Microservices may be the new normal
71% of survey respondents who use microservices said microservices make testing and deployment of new code easier.
Monolithic code, Regan said in the post, can make continuous delivery difficult because of errors due to feature integration, cross-team code conflicts, and more. Expect microservices to keep trending upward in 2019.
Expect more automated testing
Continuous integration and continuous delivery (CI/CD) is a hot DevOps buzzword: It amounts to the practices of making frequent, high-quality releases in order to meet customer demands.
That CI/CD requires automated testing isn’t a new opinion, and the survey’s finding supports that—62% said that manual testing is a drain on resources that leads to delayed software releases.
Some 57% said automated CI/CD made both their release and feedback schedules quicker; expect that number to grow in 2019 as more development teams start automating their testing, the report said.
Feature flagging will make real-world testing easier
Feature flagging—the practice of putting a toggle in a program that allows developers to enable new features for a subset of users—was a popular strategy for respondents. The majority (63%) reported better testing of new features and higher quality releases, which is good news for developers and users alike.
Feature flagging isn’t a new concept, and has been a best practice in mobile app development for a while. The year 2019 may see a wider adoption of this practice on developer teams that want to reduce bugs and delays in release.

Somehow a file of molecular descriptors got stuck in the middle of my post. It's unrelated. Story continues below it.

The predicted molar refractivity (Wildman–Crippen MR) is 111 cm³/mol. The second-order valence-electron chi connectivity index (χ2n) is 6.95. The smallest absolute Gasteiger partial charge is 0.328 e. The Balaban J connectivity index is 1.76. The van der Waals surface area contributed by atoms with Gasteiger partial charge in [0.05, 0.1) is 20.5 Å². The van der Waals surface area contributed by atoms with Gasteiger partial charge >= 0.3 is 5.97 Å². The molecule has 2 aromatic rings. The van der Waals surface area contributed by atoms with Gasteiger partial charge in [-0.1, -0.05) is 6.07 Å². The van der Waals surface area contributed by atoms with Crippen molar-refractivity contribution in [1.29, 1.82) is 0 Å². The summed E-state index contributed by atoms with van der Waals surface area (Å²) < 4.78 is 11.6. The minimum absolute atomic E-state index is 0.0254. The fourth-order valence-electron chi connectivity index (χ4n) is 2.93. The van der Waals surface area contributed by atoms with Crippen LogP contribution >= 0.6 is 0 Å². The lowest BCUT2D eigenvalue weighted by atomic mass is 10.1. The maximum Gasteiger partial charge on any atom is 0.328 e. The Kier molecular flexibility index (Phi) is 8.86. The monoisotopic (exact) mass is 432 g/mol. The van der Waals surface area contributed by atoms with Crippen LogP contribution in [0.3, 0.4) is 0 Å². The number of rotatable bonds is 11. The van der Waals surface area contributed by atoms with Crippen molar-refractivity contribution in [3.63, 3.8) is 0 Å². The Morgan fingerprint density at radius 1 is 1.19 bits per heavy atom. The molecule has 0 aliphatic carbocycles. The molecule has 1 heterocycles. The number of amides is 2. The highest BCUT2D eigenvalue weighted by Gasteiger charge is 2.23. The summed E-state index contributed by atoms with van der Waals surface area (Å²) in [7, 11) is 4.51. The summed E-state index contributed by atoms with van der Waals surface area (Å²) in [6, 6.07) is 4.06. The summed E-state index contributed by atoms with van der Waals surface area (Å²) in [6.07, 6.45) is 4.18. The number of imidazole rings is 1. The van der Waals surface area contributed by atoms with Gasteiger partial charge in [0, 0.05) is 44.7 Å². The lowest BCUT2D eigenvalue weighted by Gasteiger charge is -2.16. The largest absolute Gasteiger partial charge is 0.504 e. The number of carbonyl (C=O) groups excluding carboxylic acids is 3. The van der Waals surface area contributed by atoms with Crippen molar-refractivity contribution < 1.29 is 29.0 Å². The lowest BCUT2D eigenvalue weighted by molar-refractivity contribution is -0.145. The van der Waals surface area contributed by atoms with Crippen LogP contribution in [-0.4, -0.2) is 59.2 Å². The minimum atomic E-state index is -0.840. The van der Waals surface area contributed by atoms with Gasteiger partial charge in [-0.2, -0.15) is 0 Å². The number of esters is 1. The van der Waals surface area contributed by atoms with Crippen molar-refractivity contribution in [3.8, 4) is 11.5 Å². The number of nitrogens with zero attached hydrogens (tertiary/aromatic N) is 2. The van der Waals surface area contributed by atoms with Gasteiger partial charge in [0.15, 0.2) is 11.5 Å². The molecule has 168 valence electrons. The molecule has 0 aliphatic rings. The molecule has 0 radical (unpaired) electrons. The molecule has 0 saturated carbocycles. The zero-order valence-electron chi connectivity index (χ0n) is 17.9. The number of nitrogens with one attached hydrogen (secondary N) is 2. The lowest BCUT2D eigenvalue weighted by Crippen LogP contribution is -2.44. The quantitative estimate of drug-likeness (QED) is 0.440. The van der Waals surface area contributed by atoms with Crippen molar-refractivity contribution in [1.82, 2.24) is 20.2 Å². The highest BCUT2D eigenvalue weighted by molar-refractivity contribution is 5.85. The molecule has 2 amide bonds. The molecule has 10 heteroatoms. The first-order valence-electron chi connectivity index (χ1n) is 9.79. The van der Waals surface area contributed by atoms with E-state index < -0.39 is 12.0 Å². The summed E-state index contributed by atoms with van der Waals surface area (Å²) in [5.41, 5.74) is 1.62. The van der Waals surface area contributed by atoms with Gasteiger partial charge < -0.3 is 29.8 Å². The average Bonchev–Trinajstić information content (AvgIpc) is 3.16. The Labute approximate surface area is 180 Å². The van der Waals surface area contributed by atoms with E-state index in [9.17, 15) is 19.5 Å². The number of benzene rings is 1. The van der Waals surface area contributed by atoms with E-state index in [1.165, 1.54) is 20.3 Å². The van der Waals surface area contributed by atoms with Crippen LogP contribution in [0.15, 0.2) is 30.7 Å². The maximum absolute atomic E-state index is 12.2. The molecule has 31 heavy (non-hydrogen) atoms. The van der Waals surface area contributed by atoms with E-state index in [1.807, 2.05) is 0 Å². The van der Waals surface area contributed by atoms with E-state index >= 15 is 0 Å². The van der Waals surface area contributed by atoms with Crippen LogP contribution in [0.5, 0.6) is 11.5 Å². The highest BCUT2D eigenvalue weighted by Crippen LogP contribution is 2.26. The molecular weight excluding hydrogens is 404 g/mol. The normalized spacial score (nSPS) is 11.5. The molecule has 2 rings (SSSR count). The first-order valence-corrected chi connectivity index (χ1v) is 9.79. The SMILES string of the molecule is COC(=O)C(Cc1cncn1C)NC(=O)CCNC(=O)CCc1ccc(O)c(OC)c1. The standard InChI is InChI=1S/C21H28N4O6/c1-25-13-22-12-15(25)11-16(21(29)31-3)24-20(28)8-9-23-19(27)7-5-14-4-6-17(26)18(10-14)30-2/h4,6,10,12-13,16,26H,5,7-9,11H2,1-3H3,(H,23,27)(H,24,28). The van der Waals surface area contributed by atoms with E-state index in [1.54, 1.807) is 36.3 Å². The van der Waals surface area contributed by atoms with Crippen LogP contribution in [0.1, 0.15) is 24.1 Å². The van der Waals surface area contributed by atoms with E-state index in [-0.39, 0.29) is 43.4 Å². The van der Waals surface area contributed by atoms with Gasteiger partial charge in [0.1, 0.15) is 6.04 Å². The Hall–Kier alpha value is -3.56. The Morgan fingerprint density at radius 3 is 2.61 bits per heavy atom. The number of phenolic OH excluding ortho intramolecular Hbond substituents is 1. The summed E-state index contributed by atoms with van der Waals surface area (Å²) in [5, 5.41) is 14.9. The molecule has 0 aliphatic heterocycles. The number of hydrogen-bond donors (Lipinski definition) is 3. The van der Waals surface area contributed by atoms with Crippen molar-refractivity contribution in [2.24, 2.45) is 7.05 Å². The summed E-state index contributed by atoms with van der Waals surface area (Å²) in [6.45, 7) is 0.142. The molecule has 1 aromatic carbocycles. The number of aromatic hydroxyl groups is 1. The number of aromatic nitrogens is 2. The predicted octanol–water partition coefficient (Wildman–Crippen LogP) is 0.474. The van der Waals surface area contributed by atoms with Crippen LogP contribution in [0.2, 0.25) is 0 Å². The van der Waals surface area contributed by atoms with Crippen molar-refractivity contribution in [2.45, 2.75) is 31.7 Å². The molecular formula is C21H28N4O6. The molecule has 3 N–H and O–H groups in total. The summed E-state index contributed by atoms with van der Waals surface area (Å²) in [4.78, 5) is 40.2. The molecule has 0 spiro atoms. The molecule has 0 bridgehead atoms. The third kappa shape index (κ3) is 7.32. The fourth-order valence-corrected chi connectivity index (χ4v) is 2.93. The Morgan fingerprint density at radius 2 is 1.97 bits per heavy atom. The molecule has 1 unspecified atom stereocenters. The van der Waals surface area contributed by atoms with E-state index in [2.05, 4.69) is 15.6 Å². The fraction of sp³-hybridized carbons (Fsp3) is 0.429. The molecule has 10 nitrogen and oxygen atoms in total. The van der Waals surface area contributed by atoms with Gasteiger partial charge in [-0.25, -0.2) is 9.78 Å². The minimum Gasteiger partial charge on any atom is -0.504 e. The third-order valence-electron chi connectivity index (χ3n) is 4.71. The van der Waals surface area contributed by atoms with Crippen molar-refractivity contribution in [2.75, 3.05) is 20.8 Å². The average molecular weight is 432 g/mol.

A cultural shift in measuring success
Atlassian found that 93% of developers were more concerned with customer satisfaction than anything else, but Regan noted that software teams lack the means to measure success in that way because “of a long history of measuring work by output, not customer outcomes.”
Building software that makes customers happy requires a shift to outcome-driven development, which shifts the focus of success away from the speed of development cycles and toward user satisfaction.
75% of developers surveyed said their teams have problems with bugs and code defects at release, something that an outcome-driven culture could resolve.
Software developers that want to be successful in 2019 should recognize Atlassian’s findings for what they are: A call to action not only in terms of new trends and methods of building code, but also a call to rethink the culture surrounding updates and releases.
In 2019, developers should shrink their code, let computers do the testing, roll out new features to a subset of users, and measure success not in terms of speed but in terms of how smooth a release is.
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